With the help of weekly supervision, monthly formal training and a 24 hour clinical on call system, the Foster Parent Therapist learns effective techniques to help a child grow emotionally and change behaviourally.
Children We Serve
The child who is referred may be depressed, acting out, suffer from a psychiatric illness, or a family crisis. He or she may have trouble forming relationships, or may be struggling to work out past relationships.
Whatever the need, the child can be helped in your family setting and we are there to help you in the process.
Children At School
A troubled child’s school hours are as important as the hours at home. The treatment team may support the school’s efforts to help a child through behavioural consultation, occasional in class assistance, and through regular formal and informal communication.
Work With Families
The child’s own family is an important resource to the team. Special efforts are made to keep the family involved, setting goals, and striving to meet them. For an experienced Foster Parent Therapist, helping the child and his family work through their relationship can be very rewarding.
Family work may be done by a team worker along with the Society Worker, an outside agency or with support and supervision by the Foster Parent Therapist.
Becoming a Foster Parent Therapist
Foster Parent Therapists are experienced in working with children and licensed foster parents of either Durham, Highland Shores or Kawartha-Haliburton Children’s Aid Societies. Once approved by the Society, foster parents can apply to become Foster Parent Therapists.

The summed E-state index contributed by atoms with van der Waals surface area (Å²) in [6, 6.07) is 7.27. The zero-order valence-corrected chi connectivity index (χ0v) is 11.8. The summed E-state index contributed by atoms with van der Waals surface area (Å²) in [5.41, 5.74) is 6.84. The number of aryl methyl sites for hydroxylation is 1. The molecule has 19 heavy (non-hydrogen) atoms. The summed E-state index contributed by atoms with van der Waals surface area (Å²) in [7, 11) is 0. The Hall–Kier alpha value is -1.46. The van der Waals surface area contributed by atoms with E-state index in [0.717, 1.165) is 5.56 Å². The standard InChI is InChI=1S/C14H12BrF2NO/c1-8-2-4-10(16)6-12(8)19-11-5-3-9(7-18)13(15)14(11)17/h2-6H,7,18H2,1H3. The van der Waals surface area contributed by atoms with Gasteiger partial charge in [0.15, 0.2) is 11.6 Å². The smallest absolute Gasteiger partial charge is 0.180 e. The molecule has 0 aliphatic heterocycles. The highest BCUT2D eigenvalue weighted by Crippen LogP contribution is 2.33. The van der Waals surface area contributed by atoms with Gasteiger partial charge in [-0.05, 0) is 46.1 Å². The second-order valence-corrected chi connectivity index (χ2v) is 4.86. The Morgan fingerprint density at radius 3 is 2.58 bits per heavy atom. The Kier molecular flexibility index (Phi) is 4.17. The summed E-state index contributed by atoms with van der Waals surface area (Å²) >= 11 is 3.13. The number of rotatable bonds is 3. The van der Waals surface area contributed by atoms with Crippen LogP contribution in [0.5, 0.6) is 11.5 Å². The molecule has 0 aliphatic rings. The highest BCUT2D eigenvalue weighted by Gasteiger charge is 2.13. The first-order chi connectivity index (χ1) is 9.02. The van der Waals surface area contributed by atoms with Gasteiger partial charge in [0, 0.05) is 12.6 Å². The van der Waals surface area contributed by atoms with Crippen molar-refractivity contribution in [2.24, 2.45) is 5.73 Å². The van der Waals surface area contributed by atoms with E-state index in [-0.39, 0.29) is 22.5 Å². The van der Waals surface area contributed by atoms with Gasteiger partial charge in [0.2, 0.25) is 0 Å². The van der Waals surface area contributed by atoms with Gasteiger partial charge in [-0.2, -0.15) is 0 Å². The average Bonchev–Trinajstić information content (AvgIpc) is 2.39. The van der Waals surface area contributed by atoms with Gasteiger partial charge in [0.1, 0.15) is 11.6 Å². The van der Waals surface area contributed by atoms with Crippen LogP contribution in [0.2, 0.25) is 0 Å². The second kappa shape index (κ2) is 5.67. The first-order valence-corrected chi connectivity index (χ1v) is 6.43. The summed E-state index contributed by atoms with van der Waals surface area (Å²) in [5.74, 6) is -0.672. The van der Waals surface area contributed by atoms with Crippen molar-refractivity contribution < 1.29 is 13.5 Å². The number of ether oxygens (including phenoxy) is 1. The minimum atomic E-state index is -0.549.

Prospective Foster Parent Therapists receive orientation and have a chance to meet other Foster Parent Therapists. At the same time interviews are conducted by TFC staff. Once approved, Foster Parent Therapists receive intensive training by TFC staff before having children placed with them.
Think About It!
Are you and your family ready for the challenge of providing treatment in your home? Are you ready to join a dynamic team? If so, call now!
For more information, call the Program Office of your local Children’s Aid Society

Strategic Plan

Strategic Plan

Strategic Priorities Pamphlet 2017

Referral Process

Referral Process

Referrals for Therapeutic Family Care programs are facilitated through the Liaison Worker at each Society’s Resource Department. The Therapeutic Family Care programs only accept referrals submitted through our Sponsoring Societies.  Public Referrals ...

LEARN MORE ABOUT Referral Process


FFTA – Family Focused Treatment Association  OACAS – Ontario Association of Children’s Aid Societies  Parentbooks Foster Parent Society of Ontario  Lake Ridge Community Support Services Kinark Child and Family Services  Ministry of ...

Annual Report

Annual Report

2016-2017 Annual Report 2017-2018 Annual Report


Updates from Therapeutic Family Care

The Power of Resilience June 11, 2019

2019 June The Power of Resilience

Cluster Training May 23, 2019

Dr Sian Phillips DDP Cluster flyer May 23 2019

Cluster training for April 18, 2019

2019 Addictions Training April 18

Cluster Sept 2018 Supporting Parents Developmental trauma